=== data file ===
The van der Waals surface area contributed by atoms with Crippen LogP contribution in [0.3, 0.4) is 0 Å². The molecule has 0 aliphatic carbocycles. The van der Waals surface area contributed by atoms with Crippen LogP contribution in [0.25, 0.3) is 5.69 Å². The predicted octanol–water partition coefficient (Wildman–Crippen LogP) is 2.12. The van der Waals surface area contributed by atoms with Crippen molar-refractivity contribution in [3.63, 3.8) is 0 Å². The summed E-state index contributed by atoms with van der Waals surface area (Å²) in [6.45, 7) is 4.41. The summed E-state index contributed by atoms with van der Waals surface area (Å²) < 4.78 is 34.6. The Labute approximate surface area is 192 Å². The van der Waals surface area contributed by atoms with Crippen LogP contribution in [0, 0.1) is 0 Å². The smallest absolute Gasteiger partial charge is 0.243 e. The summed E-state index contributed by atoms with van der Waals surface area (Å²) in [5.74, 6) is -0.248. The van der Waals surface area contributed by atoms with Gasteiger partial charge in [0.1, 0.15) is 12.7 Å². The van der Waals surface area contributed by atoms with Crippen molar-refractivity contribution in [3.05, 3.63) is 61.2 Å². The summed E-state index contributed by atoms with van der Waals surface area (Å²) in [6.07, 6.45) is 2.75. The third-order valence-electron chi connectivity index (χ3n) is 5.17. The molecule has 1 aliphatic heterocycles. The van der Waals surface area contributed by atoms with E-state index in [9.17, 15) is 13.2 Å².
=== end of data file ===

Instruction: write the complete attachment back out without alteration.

The van der Waals surface area contributed by atoms with Crippen LogP contribution in [0.3, 0.4) is 0 Å². The molecule has 0 aliphatic carbocycles. The van der Waals surface area contributed by atoms with Crippen LogP contribution in [0.25, 0.3) is 5.69 Å². The predicted octanol–water partition coefficient (Wildman–Crippen LogP) is 2.12. The van der Waals surface area contributed by atoms with Crippen molar-refractivity contribution in [3.63, 3.8) is 0 Å². The summed E-state index contributed by atoms with van der Waals surface area (Å²) in [6.45, 7) is 4.41. The summed E-state index contributed by atoms with van der Waals surface area (Å²) < 4.78 is 34.6. The Labute approximate surface area is 192 Å². The van der Waals surface area contributed by atoms with Crippen LogP contribution in [0, 0.1) is 0 Å². The smallest absolute Gasteiger partial charge is 0.243 e. The summed E-state index contributed by atoms with van der Waals surface area (Å²) in [5.74, 6) is -0.248. The van der Waals surface area contributed by atoms with Gasteiger partial charge in [0.1, 0.15) is 12.7 Å². The van der Waals surface area contributed by atoms with Crippen molar-refractivity contribution in [3.05, 3.63) is 61.2 Å². The summed E-state index contributed by atoms with van der Waals surface area (Å²) in [6.07, 6.45) is 2.75. The third-order valence-electron chi connectivity index (χ3n) is 5.17. The molecule has 1 aliphatic heterocycles. The van der Waals surface area contributed by atoms with E-state index in [9.17, 15) is 13.2 Å².